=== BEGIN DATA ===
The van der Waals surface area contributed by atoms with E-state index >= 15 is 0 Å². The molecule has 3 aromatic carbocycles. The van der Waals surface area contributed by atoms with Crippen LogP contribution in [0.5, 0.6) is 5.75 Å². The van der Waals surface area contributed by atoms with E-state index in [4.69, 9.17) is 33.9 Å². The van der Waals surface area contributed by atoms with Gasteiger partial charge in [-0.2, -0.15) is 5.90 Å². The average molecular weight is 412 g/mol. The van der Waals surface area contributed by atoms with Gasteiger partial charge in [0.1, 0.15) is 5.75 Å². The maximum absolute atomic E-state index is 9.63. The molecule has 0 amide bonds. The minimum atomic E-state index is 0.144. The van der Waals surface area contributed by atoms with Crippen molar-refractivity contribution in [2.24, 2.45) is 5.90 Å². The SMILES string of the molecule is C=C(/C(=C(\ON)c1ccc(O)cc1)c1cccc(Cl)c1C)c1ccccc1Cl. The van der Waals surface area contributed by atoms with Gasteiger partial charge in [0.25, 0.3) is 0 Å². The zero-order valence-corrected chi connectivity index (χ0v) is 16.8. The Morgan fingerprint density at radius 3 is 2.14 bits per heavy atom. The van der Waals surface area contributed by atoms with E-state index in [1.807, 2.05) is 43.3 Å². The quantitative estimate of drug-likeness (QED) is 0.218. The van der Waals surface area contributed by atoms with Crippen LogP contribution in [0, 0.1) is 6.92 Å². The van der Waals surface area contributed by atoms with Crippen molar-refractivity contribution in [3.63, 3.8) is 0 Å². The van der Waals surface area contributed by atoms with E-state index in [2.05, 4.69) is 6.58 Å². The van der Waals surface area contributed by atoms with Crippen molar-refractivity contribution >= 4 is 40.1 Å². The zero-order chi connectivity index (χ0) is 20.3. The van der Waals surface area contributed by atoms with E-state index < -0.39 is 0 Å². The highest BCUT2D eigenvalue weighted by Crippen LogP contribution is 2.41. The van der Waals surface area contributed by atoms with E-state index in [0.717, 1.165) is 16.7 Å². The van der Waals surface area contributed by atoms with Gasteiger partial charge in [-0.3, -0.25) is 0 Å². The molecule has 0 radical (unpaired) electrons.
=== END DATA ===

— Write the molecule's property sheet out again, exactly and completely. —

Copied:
The van der Waals surface area contributed by atoms with E-state index >= 15 is 0 Å². The molecule has 3 aromatic carbocycles. The van der Waals surface area contributed by atoms with Crippen LogP contribution in [0.5, 0.6) is 5.75 Å². The van der Waals surface area contributed by atoms with E-state index in [4.69, 9.17) is 33.9 Å². The van der Waals surface area contributed by atoms with Gasteiger partial charge in [-0.2, -0.15) is 5.90 Å². The average molecular weight is 412 g/mol. The van der Waals surface area contributed by atoms with Gasteiger partial charge in [0.1, 0.15) is 5.75 Å². The maximum absolute atomic E-state index is 9.63. The molecule has 0 amide bonds. The minimum atomic E-state index is 0.144. The van der Waals surface area contributed by atoms with Crippen molar-refractivity contribution in [2.24, 2.45) is 5.90 Å². The SMILES string of the molecule is C=C(/C(=C(\ON)c1ccc(O)cc1)c1cccc(Cl)c1C)c1ccccc1Cl. The van der Waals surface area contributed by atoms with Gasteiger partial charge in [0.25, 0.3) is 0 Å². The zero-order valence-corrected chi connectivity index (χ0v) is 16.8. The Morgan fingerprint density at radius 3 is 2.14 bits per heavy atom. The van der Waals surface area contributed by atoms with E-state index in [1.807, 2.05) is 43.3 Å². The quantitative estimate of drug-likeness (QED) is 0.218. The van der Waals surface area contributed by atoms with Crippen LogP contribution in [0, 0.1) is 6.92 Å². The van der Waals surface area contributed by atoms with Crippen molar-refractivity contribution in [3.63, 3.8) is 0 Å². The van der Waals surface area contributed by atoms with E-state index in [2.05, 4.69) is 6.58 Å². The van der Waals surface area contributed by atoms with Crippen molar-refractivity contribution >= 4 is 40.1 Å². The zero-order chi connectivity index (χ0) is 20.3. The van der Waals surface area contributed by atoms with E-state index < -0.39 is 0 Å². The highest BCUT2D eigenvalue weighted by Crippen LogP contribution is 2.41. The van der Waals surface area contributed by atoms with E-state index in [0.717, 1.165) is 16.7 Å². The van der Waals surface area contributed by atoms with Gasteiger partial charge in [-0.3, -0.25) is 0 Å². The molecule has 0 radical (unpaired) electrons.